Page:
The past four years have not been kind to the Independent Party of Florida.
Its bid for access to the 2020 ballot has hit a wall in the federal courts.
The Independents now claim only 105,600 members, and money’s a problem too — as of April, the party had $2,136 in the bank.
But the party isn’t ready to give up just yet, and may have found one way out of its morass, according to chairman Ernest Bach. He’s in Pinellas County, where he’d spent decades as a Republican before going Independent in 1992.
Bach says party leaders have been in talks with Brock Pierce, the child actor turned tech investor and philanthropist who’s running for president, about an endorsement in Florida.
Brittany Kaiser, Pierce’s campaign manager confirmed the talks in a telephone interview. But a deal depends on the outcome of litigation testing whether the party can place his name on the ballot.
“If we were able to work with them to be on the ballot then we would obviously dedicate our time to campaigning in the state of Florida. We really care about specifically a lot of the issues that are important to Floridians,” Kaiser said.
“We hope that as we build up our national presence that we will be able to work with them for future election cycles,” she said.
The benefits of an endorsement are obvious.
“If this guy wants to throw a half-million or a million dollars into the Independent Party of Florida, we can organize and be a voice, starting in 2022, in state elections,” Bach said.
But the prospect alarms Bach, with polls showing Joe Biden leading in the biggest swing state — although lately polls show the margin is slim — and Trump enjoying distinct organizational advantages.
Those include GOP control of the Legislature and governor’s office, which oversees Florida’s electoral apparatus.
“I don’t want to see another 1 percent election difference between two presidential candidates this year in Florida,” Bach said.
“If we were to support Brock as president and put a few hundred thousand votes behind him, our executive committee feels that that would hurt Uncle Joe worse than Trump. And we don’t want to give Florida to Trump this year.”
The party has struggled before
At one time, Bach said, the Independent Party claimed 262,599 registered voters, “which made us a strong third registered party of voters in Florida, behind only the Rs and the Ds.”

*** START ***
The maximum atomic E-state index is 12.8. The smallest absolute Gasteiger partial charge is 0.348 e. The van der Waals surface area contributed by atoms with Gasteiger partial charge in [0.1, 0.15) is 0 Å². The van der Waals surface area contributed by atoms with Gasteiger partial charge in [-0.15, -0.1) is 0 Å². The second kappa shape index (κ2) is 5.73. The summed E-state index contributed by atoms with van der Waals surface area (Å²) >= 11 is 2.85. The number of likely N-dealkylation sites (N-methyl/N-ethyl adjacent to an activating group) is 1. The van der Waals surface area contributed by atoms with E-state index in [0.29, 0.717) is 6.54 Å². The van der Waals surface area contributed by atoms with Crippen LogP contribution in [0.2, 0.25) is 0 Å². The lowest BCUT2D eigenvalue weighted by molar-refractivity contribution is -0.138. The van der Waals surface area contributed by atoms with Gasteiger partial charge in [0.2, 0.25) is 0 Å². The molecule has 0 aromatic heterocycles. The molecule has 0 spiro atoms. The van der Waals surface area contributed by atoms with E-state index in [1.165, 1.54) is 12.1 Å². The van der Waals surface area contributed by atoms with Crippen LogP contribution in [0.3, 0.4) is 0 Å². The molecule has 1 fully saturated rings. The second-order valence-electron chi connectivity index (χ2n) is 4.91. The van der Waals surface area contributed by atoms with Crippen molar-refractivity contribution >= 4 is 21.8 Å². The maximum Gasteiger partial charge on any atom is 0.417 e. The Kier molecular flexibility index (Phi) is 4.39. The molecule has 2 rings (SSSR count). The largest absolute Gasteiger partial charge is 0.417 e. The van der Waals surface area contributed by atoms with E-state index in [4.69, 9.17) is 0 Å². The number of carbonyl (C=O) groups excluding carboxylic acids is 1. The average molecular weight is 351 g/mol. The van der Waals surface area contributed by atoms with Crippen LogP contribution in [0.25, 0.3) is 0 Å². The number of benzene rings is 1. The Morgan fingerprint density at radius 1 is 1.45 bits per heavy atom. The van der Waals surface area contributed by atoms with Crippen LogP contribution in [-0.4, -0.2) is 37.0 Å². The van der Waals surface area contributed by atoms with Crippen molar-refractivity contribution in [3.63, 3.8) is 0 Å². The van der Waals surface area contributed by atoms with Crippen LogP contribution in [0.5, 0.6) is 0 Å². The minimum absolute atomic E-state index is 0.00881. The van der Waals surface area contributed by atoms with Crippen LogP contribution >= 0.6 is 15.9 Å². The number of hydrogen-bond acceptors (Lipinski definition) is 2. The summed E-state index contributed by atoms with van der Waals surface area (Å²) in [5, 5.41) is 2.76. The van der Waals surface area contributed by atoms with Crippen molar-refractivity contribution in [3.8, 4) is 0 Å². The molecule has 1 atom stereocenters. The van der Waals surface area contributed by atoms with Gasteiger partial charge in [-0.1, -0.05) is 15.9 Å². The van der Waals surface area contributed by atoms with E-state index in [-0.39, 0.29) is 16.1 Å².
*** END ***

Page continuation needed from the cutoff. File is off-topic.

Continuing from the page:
But not anymore.
Finances are so limited the party couldn’t even afford an IT specialist willing to build and monitor a campaign website and social media accounts — recent quotes ranged from $5,000 to $10,000.
And then there’s the court case over ballot access.
A three-judge panel of the U.S. Court of Appeal for the 11th Circuit issued an opinion on Aug. 8 upholding the state’s rules for qualifying the presidential ballot, rejecting the Independent Party’s claim that the regulations are unconstitutional.
There are avenues for appeal — to the full 11th Circuit or the U.S. Supreme Court — but the process is unlikely to conclude in time to do the party any good this year.
“With this ruling, that’s an uphill battle. It’s going to be tough,” said Dan Treuden of The Bernhoft Law Firm in Austin, Texas, who represents both the Independent Party and the Party of Socialism and Liberation, which collaborated on the appeal.
Representatives of the Socialist party didn’t respond to requests for comments left through Trueden and the contact number in its Florida Division of Elections records.
The two rank among seven state-recognized “minor political parties” that each comprise less than 5 percent of registered voters — the Constitution Party, the Ecology Party, the Green Party, the Libertarian Party, and the Reform Party are the others.
The party contains refugees from both the Democratic and Republican parties but mostly hews to the “center left,” as Bach puts it.